Perut Ikan Nyonya

We grew up eating this never knowing the name. My auntie’s mother in law was from Penang and she taught her many years ago. My mother and I really love this although we only refer to it as “That Nyonya Dish”, but none of the family knows how to cook. Auntie makes a big batch and distribute to everybody once in a while and it is kept refrigerated and enjoyed sparingly. She showed me how to cook this and she claimed that I am the second person in the family who knows the recipe.

I did some reading and found out that most of the Penang versions are prepared without coconut milk. Our version is prepared with coconut milk and very rich, almost resembles very spicy and pungent curry dish. My auntie is a vegetarian, and she couldn’t shop for fish stomach (or perut ikan). So she omitted that particular core ingredient and substituted it with dried salted fish. I have never had pickled fish stomach before, and it is certainly not sold here. Again, very sorry for the perut ikan recipe, without the perut ikan (fish stomach).

The flavor of the dish only improves with time. The texture is soft and mushy, but you can actually taste each ingredient in every bite. The pungent smell of shrimp paste and shredded herbs are so beautiful. If you are wondering how the Chinese Straits cuisine taste like, this bowl of dish sums everything up pretty nicely. The dish is served with hot steamed rice.

The main herb ingredient is the betel leaves (or daun kadok) is not sold in the market. The betel leaves we have in our area is the narrower and longer type, also known as daun sirih. These particular leaves are round. My auntie has very keen eye, that when she is out on a tricycle riding around town, she takes notice of people’s front yard. She knows which houses grow the leaves. We went for betel leaves hunting a couple of weeks ago, snatching a bunch of them off people’s front gate and on the side walk. I decided that I am going to grow this on my front yard so she doesn’t have to pick them off people’s garden. I think it is now growing, but it would be a couple of months till I can harvest the leaves for cooking.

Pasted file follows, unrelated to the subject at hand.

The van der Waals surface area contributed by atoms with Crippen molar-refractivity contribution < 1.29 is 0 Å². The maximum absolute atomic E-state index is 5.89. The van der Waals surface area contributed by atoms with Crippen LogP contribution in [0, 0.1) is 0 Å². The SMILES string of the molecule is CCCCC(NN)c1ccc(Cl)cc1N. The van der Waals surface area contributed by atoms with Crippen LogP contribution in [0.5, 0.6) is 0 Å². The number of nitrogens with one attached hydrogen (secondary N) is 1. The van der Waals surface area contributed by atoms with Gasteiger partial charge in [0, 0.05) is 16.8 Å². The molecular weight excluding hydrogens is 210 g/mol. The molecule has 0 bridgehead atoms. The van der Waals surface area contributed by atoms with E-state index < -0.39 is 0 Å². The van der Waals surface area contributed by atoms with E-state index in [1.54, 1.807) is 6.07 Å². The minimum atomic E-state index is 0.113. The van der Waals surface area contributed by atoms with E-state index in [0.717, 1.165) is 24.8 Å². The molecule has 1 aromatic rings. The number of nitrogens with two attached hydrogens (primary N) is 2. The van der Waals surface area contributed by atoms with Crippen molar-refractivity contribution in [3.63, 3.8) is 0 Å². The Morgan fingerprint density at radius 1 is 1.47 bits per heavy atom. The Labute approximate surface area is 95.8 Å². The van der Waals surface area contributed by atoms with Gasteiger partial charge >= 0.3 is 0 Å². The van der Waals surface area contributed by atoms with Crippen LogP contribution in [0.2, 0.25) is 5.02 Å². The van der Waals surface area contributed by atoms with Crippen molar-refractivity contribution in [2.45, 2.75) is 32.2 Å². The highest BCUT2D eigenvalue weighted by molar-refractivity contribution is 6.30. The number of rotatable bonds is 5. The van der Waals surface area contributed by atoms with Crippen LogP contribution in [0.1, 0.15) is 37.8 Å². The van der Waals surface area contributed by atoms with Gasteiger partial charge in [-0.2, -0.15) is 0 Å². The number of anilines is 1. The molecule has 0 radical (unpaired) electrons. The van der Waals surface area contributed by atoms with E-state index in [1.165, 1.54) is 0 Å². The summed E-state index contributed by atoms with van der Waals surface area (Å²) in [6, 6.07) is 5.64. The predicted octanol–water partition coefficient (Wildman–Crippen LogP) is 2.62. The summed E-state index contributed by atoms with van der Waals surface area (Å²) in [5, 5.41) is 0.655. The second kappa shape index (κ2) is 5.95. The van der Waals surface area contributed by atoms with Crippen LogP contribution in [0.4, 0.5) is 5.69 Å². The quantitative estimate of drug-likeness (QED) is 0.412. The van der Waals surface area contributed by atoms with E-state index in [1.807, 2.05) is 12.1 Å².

I can’t help but thinking how strange this is, with all the similarities of our Medan dishes with Penang, this is the one that we don’t have. I am so grateful to be able to learn this. The following step by step is done in panic, as there are so much ingredients that would go in there and so little time to do it. I have to do the washing, the cutting, the grinding, the shooting and the step-by-step shoots. I didn’t manage to get every single shot, but I will try to explain the steps that I missed.

It is important to prep all the ingredients before starting cooking. For me I would need to line up all ingredients in the order of they are used. Unfortunately this time I can’t do this. My auntie was the one doing the prepping and since she is a natural, she sees no need for doing this and still has everything right. There are several types of spices used. The spices to be ground are shallots, turmeric roots, kencur root, fresh red chilies and coriander seeds. Fresh herbs are betel leaves, ginger torch bud (bunga kantan), Vietnamese mint (also known as laksa leaves) and kaffir lime leaves. The ones not shown here are turmeric leaf and mint leaves. Spices to be used whole are galangal and lemongrass.

Seafood based ingredients are shrimp paste, fresh prawns and pickled fish stomach substitute, dried salted fish. Prep work needed for these ingredients are shell the shrimps, cut fish into cubes and soak them in cold water for 10 minutes, mash the shrimp paste into smaller pieces.

Vegetables used are long beans and young corn. Beans are to be cut into 3-4 cm length and corns are to be cut into 1 cm pieces.

We use eggplants in the dish. Cut eggplants into 3 cm length and quarter them. The other ingredients not shown is pineapple. Cut them into roughly same size as the eggplants. You can also substitute the purple eggplants with pea eggplants.

We used coconut milk from two fresh coconuts. The thick cream (about 400 cc) is kept aside for later use. The diluted milk (which you are usually given by seller) is poured into a stock pot, about 1600 cc. If you are using instant coconut milk, prepare a 500 cc of pure cream. Dilute 100 cc with 1500 cc water in a pot. Keep the rest of the cream for later use.